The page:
The world faces a dilemma: how to keep the flow of
science and discovery from the ailing
Telescope alive. According to an international team led
by Johns Hopkins University astronomers, one answer may lie
not in a robot-led or manned repair mission but through the
launch of a brand new free-flying telescope called the
Hubble Origins Probe.
"During the past 15 years, Hubble discoveries have
rewritten the textbooks from which our children learn.
Though we support any option that will maintain the Hubble
mission, the Hubble Origins Probe is a viable choice not
only for continuing that tradition of discovery but also
for taking it one step further," said Colin Norman, one of
the leaders of the team, during testimony before the U.S.
House of Representatives Committee on Science on Feb. 2.
Intended to replicate and to improve upon the design
of the Hubble Space Telescope, the Hubble Origins Probe
offers an option that is low on risk yet high on scientific
returns, according to Norman, principal investigator for
the team that also includes Johns Hopkins astronomers
Holland Ford, Warren Moos and Tim Heckman.
For instance, HOP would make use of instruments
— the Cosmic Origins Spectograph and the Wide Field
Camera 3 — originally built to be installed on Hubble
during its fourth service mission. In addition, it would
include a new Very Wide-Field Imager that would "greatly
enhance the original science mission of Hubble," Norman
That Very Wide-Field Imager, slated to be built in
collaboration with Japanese partners who will underwrite
the cost, will allow scientists to map the heavens more
than 20 times faster than even a refurbished Hubble Space
Telescope could, Norman said. What's more, the new Japanese
camera will be open for use by the worldwide astronomical
community based on a peer review system in the same way
that all Hubble instruments have been.
Norman told the committee that it would take an
estimated 65 months and $1 billion to launch HOP, which he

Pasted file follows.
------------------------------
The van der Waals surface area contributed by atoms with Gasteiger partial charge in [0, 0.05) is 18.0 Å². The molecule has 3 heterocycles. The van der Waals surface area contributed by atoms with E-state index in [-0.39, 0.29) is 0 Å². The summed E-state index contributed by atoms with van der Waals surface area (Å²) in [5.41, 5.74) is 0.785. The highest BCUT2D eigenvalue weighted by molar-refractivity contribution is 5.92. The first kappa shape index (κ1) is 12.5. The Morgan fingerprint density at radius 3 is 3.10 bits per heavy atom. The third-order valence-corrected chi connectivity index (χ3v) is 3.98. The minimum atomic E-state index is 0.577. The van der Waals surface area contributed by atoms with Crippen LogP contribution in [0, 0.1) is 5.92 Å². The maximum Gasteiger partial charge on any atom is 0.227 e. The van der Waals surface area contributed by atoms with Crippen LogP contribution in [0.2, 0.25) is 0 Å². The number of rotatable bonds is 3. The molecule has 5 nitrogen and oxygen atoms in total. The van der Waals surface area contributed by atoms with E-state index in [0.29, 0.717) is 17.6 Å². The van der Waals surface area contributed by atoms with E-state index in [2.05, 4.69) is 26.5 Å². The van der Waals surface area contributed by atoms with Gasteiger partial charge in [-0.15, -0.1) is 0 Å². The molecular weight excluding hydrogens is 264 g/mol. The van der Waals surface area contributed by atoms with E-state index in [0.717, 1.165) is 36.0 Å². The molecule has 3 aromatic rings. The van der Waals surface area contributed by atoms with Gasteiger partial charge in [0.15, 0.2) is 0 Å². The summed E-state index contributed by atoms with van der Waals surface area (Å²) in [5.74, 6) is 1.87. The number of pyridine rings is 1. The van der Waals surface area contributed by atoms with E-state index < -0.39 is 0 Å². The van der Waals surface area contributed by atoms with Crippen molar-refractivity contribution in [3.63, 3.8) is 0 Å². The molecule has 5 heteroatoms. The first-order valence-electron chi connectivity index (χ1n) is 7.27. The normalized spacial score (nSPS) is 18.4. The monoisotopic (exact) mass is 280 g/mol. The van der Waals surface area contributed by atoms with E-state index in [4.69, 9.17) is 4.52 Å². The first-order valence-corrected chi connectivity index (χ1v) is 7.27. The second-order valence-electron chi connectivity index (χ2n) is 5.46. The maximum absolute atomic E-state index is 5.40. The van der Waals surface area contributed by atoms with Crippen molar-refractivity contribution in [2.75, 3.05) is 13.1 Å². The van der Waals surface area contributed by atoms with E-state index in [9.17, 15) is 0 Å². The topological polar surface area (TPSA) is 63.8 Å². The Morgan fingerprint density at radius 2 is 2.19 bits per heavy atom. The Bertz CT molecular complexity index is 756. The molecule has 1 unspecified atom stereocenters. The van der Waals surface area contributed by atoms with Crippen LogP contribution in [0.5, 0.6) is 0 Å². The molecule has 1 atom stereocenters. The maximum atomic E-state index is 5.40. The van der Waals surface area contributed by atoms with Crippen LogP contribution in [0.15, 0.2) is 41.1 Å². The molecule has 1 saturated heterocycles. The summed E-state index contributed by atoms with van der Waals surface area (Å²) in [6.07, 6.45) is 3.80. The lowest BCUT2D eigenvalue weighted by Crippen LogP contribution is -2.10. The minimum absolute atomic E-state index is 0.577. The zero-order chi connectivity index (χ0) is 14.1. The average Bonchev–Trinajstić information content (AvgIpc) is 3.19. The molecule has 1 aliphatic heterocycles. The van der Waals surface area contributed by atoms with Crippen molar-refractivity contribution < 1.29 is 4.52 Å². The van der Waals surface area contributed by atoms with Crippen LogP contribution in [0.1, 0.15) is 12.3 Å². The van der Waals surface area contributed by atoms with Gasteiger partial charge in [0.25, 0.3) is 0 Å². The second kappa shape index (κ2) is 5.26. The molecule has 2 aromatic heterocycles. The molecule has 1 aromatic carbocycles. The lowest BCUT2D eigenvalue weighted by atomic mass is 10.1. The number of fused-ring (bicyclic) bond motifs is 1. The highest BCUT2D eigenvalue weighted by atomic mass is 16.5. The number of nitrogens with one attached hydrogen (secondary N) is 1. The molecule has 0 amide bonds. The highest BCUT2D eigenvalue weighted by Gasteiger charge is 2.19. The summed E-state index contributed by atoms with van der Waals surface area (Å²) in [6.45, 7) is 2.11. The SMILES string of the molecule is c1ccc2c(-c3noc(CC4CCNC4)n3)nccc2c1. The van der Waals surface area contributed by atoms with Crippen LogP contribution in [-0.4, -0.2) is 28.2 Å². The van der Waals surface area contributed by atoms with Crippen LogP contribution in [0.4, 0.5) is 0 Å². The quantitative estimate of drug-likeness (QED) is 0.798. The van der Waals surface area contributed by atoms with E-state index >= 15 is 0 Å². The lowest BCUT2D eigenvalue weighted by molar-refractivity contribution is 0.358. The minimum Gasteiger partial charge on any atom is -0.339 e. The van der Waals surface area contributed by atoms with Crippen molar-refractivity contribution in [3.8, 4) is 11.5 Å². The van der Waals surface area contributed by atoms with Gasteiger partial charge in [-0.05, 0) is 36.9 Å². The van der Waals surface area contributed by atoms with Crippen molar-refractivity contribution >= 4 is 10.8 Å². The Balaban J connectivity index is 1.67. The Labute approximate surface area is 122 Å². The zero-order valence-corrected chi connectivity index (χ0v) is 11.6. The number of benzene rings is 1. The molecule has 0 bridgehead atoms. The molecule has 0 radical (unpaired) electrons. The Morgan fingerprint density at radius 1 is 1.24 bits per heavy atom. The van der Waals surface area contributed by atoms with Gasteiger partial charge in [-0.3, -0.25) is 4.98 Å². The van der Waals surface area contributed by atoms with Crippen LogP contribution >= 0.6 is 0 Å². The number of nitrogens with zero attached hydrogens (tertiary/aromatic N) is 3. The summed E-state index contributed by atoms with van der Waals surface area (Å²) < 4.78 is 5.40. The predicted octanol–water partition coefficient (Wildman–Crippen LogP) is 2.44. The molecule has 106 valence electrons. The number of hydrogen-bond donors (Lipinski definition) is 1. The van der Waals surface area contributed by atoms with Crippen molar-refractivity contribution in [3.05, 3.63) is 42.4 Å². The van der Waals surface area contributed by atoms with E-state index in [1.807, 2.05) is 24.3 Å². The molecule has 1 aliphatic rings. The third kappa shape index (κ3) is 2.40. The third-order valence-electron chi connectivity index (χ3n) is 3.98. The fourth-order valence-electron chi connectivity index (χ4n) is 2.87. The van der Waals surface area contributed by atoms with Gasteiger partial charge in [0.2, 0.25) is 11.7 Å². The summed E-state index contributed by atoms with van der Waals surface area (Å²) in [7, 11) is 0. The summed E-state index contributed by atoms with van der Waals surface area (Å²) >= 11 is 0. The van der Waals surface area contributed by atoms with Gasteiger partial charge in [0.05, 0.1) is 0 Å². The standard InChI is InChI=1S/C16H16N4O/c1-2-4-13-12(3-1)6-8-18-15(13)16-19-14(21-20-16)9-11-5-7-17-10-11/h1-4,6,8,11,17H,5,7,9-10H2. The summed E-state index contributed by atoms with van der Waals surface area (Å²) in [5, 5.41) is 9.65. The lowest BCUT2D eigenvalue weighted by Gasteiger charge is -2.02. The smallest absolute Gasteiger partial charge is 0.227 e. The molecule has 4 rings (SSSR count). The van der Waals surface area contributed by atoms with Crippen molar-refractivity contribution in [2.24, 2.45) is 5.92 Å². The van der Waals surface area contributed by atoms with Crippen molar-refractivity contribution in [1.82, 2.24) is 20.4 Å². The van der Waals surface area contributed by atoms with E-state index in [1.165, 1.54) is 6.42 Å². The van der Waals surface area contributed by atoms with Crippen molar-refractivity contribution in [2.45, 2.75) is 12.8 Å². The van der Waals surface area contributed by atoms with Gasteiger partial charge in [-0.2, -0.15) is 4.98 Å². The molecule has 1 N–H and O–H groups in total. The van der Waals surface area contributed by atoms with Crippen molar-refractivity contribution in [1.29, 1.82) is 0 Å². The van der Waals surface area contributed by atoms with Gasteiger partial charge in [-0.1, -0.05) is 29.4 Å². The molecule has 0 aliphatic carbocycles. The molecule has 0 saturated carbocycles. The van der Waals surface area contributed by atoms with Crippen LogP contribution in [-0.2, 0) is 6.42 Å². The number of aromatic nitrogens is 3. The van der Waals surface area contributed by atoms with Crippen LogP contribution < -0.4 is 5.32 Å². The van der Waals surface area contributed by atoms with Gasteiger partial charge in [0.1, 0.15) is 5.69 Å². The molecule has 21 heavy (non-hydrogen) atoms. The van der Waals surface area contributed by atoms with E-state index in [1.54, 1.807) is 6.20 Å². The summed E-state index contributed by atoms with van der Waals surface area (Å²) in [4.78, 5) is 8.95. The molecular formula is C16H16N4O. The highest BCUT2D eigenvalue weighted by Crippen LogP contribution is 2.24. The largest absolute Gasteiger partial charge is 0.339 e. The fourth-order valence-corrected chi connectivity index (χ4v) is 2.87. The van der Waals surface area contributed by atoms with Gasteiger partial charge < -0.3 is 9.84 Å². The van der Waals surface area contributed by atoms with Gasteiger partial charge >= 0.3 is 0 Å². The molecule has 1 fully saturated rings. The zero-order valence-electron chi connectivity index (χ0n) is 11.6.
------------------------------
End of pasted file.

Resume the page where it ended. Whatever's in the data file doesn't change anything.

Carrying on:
stated would continue and even expand upon the flow of
science and discovery that has made the original Hubble
Space Telescope a "national treasure."
"The groundbreaking science, the cutting-edge
technology generated in the development of new
instrumentation, the ability of Hubble science to engage
the interest of the public and its impact on the
imagination of students, makes it worthwhile to invest this
sum of public funds to complete the last chapter of
Hubble's remarkable legacy," Norman said. "We believe that
the intellectual legacy of HOP would be invaluable. HOP
will inspire and motivate young scientists and engineers,
helping seed America with the human capital so vital for
the long-term strength of our economy."
Though either of the other two options (a robot-led
mission or a manned repair mission using a space shuttle)
would also allow the tradition of Hubble-generated science
to continue, HOP is unique in that it is not dependent upon
manned servicing, robotic technology or the need to reach
Hubble Space Telescope before its demise. Most exciting of
all, however, is that HOP would enable a dramatic extension
of Hubble's science program via its VWFI camera.
"HOP can address three of the most central
intellectual issues of our age: the nature of dark energy,
the nature and distribution of dark matter and the
prevalence of planets, including earths, around other
stars," Norman stated. "The decision before us is obvious.
We must continue with the Hubble adventure to explore these
great questions further, to understand more fully our
remarkable universe and our place in it. We must do this
with intense determination and energy, and thus continue to
inspire new generations with the wonder and thrill of
exploration and discovery."
The Hubble Origins Probe study was funded by NASA.